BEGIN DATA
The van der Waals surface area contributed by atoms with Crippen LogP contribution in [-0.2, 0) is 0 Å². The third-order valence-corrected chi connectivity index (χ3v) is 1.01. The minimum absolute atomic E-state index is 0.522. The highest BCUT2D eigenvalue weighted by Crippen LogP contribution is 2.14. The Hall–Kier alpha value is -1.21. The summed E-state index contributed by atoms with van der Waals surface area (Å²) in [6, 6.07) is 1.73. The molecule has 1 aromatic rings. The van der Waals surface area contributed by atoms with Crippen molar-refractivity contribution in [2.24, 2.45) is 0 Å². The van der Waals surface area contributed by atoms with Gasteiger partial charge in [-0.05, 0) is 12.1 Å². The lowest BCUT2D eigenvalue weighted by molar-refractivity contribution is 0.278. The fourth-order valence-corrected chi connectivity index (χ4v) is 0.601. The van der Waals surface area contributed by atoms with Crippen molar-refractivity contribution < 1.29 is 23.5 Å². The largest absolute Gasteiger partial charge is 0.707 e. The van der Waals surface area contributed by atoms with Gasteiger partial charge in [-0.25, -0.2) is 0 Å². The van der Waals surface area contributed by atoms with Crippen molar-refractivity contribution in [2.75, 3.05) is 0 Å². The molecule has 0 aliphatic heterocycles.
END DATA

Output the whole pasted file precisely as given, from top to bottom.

The van der Waals surface area contributed by atoms with Crippen LogP contribution in [-0.2, 0) is 0 Å². The third-order valence-corrected chi connectivity index (χ3v) is 1.01. The minimum absolute atomic E-state index is 0.522. The highest BCUT2D eigenvalue weighted by Crippen LogP contribution is 2.14. The Hall–Kier alpha value is -1.21. The summed E-state index contributed by atoms with van der Waals surface area (Å²) in [6, 6.07) is 1.73. The molecule has 1 aromatic rings. The van der Waals surface area contributed by atoms with Crippen molar-refractivity contribution in [2.24, 2.45) is 0 Å². The van der Waals surface area contributed by atoms with Gasteiger partial charge in [-0.05, 0) is 12.1 Å². The lowest BCUT2D eigenvalue weighted by molar-refractivity contribution is 0.278. The fourth-order valence-corrected chi connectivity index (χ4v) is 0.601. The van der Waals surface area contributed by atoms with Crippen molar-refractivity contribution < 1.29 is 23.5 Å². The largest absolute Gasteiger partial charge is 0.707 e. The van der Waals surface area contributed by atoms with Gasteiger partial charge in [-0.25, -0.2) is 0 Å². The van der Waals surface area contributed by atoms with Crippen molar-refractivity contribution in [2.75, 3.05) is 0 Å². The molecule has 0 aliphatic heterocycles.